Abusing Judicial Systems in Pursuit of Public Policy

There is an unfortunate trend in the United States – and to a lesser extent in Israel and Europe – to use the judicial system not to resolve specific disputes, but to accomplish broad public policy goals. It is now so prevalent it has its own term, lawfare, derived from mashing together “law” and “warfare.” This problem is encapsulated in a recent decision by the Ninth Circuit Court of Appeals addressing the children’s lawsuit about climate change.

In a nutshell, a group of children – more cynically, a group of activists and activist lawyers using children as a front – filed a lawsuit against various members of the U.S. government claiming that their constitutional rights were being violated because the federal government was not, in their view, adequately addressing the issue of climate change. Some plaintiffs claimed psychological harms, others impairment to recreational interests, others exacerbated medical conditions, and others damage to property.

The trial court sitting in Oregon, not surprisingly, decided that it could hear the case. It concluded that if the plaintiffs proved that the government was not adequately addressing climate change, it could then start issuing orders to the government as a whole on every issue that might impact climate change. The case then came to the Ninth Circuit on an early review.

Somewhat surprisingly, by a 2-1 decision, even the reliably liberal appeals court determined that the case was not appropriate for judicial resolution. It assumed that a constitutional right was at stake (itself a questionable proposition), but determined that the courts were not appropriate to solve the problems. The court found that “it is beyond the power of an Article III court to order, design, supervise, or implement the plaintiffs’ requested remedial plan. As the opinions of their experts make plain, any effective plan would necessarily require a host of complex policy decisions entrusted, for better or worse, to the wisdom and discretion of the executive and legislative branches.”

But this case, although just barely kicked out of the judicial system, is only the most extreme attempt to fashion public policy in the courts. The number of public policy cases has skyrocketed. Not only advocacy groups, but state attorneys-general have become involved in attempting to make, or remake, policy in the courts. While some of the recent increase may be attributed to the unique attributes of the Trump administration, it is clear that this has now been entrenched as a tool for both the Left and the Right to deploy.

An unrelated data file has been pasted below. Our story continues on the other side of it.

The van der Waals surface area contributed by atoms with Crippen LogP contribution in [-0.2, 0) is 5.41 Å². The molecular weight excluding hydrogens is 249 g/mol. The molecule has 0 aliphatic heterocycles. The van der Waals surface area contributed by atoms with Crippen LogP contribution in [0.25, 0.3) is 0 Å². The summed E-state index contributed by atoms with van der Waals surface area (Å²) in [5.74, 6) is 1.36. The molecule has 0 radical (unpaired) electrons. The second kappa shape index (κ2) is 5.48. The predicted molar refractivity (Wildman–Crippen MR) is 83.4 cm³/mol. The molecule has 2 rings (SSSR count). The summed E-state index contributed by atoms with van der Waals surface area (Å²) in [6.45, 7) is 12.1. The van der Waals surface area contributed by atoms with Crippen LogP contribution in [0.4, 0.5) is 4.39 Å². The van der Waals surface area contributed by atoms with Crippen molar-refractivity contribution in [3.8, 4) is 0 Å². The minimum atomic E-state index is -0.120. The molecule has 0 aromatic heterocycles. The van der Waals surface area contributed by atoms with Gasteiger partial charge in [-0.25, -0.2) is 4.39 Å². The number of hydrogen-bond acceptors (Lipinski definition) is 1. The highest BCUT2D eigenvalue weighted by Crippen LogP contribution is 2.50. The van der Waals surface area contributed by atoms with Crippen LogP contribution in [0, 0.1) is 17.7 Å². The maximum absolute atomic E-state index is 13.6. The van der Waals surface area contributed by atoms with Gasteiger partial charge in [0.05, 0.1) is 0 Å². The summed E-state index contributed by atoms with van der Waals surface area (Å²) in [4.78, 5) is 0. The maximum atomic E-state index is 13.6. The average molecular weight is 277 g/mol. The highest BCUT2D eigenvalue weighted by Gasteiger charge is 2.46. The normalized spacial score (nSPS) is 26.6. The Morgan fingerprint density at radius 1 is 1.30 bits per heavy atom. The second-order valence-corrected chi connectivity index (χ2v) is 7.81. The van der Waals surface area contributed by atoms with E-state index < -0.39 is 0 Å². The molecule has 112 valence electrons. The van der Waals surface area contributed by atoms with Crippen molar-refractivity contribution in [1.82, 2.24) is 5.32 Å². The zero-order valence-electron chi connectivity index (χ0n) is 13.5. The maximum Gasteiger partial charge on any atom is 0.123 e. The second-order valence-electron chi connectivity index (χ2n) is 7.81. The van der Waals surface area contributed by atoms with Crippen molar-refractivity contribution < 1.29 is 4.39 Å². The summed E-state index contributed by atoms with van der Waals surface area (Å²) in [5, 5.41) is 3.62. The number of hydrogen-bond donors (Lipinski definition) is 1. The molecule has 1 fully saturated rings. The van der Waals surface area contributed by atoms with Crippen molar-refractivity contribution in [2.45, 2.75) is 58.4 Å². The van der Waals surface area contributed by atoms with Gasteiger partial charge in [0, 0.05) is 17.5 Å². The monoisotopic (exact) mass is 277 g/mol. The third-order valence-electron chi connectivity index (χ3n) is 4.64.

The temptation is clear. In a democracy, working through the elective process is long and arduous. One has to organize to support candidates, raise money, get them elected, and then those politicians must actually do the work of legislation. How much simpler it is to just race into a receptive court and convince one person wearing a robe to do what you want? Set aside that in the United States that means that national policy could suddenly be set by one of over a thousand judges in any one of 94 judicial districts rather than by the president or the Congress.

Making things worse, no one has the moral high ground here. When Obama was president, he was peppered with such suits. There already are far more in the current administration even though it is only three years along. The next administration. Republican or Democrat, will be similarly attacked.

Not only does this shortcut approach to making public policy distort the court system which is designed principally to resolve discrete limited disputes, it eviscerates the legislature and the executive. Lawmakers no longer have the obligation to address difficult issues in the give and take democratic process, they can simply posture and wait for a judge to fix things. It further removes citizens from the debate because the matters are now being resolved in districts far from home in a legal context that is alien to most voters.

This must stop. Recently, the U.S. Supreme Court indicated that at least one aspect of these cases – the “cosmic injunction” in the words of Justice Gorsuch – should be substantially restricted. But even if this occurs, it is still only one aspect of this pernicious problem.

Returning courts to their normal roles will force everyone to re-engage with the democratic process. Climate change may indeed need to be addressed more vigorously. Certainly other issues, such as immigration, healthcare, and the like may also require real work by the government. But the burden and the benefit of democratic systems are two sides of the same coin. Matters affecting a nation as a whole should be addressed by that nation as a whole, not by one person in one courtroom.

About the Author
Evan Slavitt is the Senior Vice President, General Counsel and Corporate Secretary for an international corporation where he oversees all legal and environmental matters. Before joining AVX, Mr. Slavitt was a partner in Bodoff & Slavitt, LLP, where he concentrated his practice in complex commercial litigation and white-collar criminal defense. Mr. Slavitt is a frequent author and lecturer on legal matters as well as the author of one work of fiction. He is a graduate of Phillips Exeter Academy, Yale University (B.A. and M.A. in economics) and the Harvard Law School, where he served as an editor of the Harvard Law Review. Mr. Slavitt was an assistant U.S. attorney from 1983 to 1987.
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